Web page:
Posts Tagged ‘spring’

The @Bean annotation is a great way to declare Spring beans when writing code.  This allows the programmer to control which beans get instantiated and with what arguments.   Some situations call for deciding if beans should be instantiated at runtime based on configuration this is often done with the @Conditional annotation on @Configuration classes.   The @Conditional annotation works well if you are enabling or disabling a particular bean through configuration but sometimes the number of beans needs to be completely dynamic.

This often comes up if your application needs to connect to a bunch of external services such as a database.  You want the number of  services or databases that the application connects to be configurable.

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Spring integration makes it easy to monitor an sftp server for new files and inject those files into your application for processing.  I like to configure my spring integration applications with annotations and @Bean configurations.  I found the documentation, and online examples for doing this annotations a bit lacking.

 

This post demonstrates the basics on how to connect get a spring-boot (1.3.x or 1.4.x) application to monitor a sftp server.

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Sometimes the behaviour of an application is controlled through properties
and the application needs to detect changes to the property file so it can switch to the new configuration. You also want to ensure that a particular request either uses the old configuration or the new configuration but not a mixture of old and new. Think of this as ACID like isolation for properties to ensure that your requests don’t get processed using an inconsistent configuration.

We accomplish this by using a property lookup bean (PropertyBean) that returns property lookups. The PropertyLookupBean is a request scoped bean meaning that a new instance is created for each request in a spring MVC application. The PropertyLookup bean has an init method that runs post construction and calls the PropertyCache bean to get the current set of properties. Each instance of the PropertyLookup bean will return the property values from the Properties object it gets at initialization.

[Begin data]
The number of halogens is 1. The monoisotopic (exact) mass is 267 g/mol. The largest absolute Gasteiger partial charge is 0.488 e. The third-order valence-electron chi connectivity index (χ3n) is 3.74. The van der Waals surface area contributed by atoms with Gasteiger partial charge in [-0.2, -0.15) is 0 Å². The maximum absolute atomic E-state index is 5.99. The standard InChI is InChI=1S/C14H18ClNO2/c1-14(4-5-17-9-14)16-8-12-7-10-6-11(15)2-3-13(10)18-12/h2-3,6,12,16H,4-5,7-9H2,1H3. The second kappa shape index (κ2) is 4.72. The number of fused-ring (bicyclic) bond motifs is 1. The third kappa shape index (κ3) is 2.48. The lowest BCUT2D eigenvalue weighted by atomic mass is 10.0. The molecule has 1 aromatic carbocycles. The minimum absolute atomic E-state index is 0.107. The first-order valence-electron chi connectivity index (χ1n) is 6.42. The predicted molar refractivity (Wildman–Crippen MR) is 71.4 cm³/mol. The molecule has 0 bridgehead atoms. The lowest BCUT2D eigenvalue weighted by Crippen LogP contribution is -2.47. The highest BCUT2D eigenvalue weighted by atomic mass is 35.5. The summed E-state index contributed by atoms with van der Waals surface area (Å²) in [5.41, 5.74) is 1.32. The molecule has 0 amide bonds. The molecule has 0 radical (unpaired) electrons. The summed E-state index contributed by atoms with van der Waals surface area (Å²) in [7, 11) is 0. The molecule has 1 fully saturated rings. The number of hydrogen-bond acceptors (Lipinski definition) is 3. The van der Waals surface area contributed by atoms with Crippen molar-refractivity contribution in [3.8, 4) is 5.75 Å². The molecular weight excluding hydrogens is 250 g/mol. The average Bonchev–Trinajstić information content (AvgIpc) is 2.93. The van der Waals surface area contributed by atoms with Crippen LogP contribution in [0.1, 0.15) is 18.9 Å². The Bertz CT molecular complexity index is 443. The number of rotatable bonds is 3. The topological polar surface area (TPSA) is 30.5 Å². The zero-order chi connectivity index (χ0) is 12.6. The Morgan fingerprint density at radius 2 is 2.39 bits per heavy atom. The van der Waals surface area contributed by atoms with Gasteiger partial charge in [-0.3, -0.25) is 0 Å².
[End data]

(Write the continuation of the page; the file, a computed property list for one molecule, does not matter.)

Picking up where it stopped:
properties

The property lookup bean has a reference to a singleton scoped PropertyCache. The PropertyCache maintains a reference to the current Properties object. When the PropertyCache bean is asked to return the current properties it checks to see if they have changed on disk and if so reloads the properties.

class PropertyBean {
    private Properties currentProperties;

    @Autowired
    PropertyCache propertyCache;

    @PostConstruct
    void doInit() {
        currentProperties = propertyCache.getProperties();
    }
    public String getProperty(String propertyName) {
        return currentProperties.getProperty(propertyName);
    }
}

 

The PropertyBean would look similar to the above sample class. This class simply caches an instance of a Properties object post-construction and delegates property requests to this instance.

The PropertyBean needs to be created as a request scoped bean. This can be done with a Spring annotation configuration class as follows.

@Configuration
class MyConfig {
    @Bean
    @Scope(value="request", proxyMode=ScopedProxyMode.TARGET_CLASS)
    public PropertyBean propertyBean() {
        return new PropertyBean();
    }
}

 

Managing the loading of properties falls to the PropertyCache class which would look similar to the below class

@Component
public class PropertyCache {
    private Properties currentProperties;
    private Long lastReloadTime=0;
    @Value("${dynamic.property.file.path")
    private String propertyFileName;


    public Properties getProperties()  {
         reloadIfRequiredProperties();   
         synchronized(this) {
             return currentProperties;
         }
    }

    private reloadPropertiesIfRequired() {
         FileInputStream stream = null;
         try {
             File f = new File(propertyFileName);
             if(f.lastModified() > lastReloadTime) {
                 Properties newProperties = new Properties();
                 stream = new FileInputStream(f);
                 newProperties.load(stream);
                 synchronized(this) {
                     lastReloadTime = System.getCurrentMillis();
                     currentProperties = newProperties;
                 }
             } 
          } 
    }
    catch(IOException exp) {
        //do something intelligent on the error
    }
    finally {
        if (stream != null)
            stream.close();
    }
}

 

All of the business logic code that needs properties to process a request will use the request scoped PropertyBean instance bean. This ensures that the entire request uses the same set of properties even if the underlying property file changes.

class SomeBusinessService {
    @Autowired
    private PropertyBean propertyBean;

   public void someOperation() {
      String v = propertyBean.getProperty("some.property");
       .
       .
    }

}

When a new request is started a new instance of the PropertyBean is created. The doInit() method invokes the PropertyCache getProperties() method. The Property Cache checks the timestamp of the file and looks for modifications, if it detects one it reloads the property file. Any PropertyBean instances that have already been initialized will continue to use the old properties instance.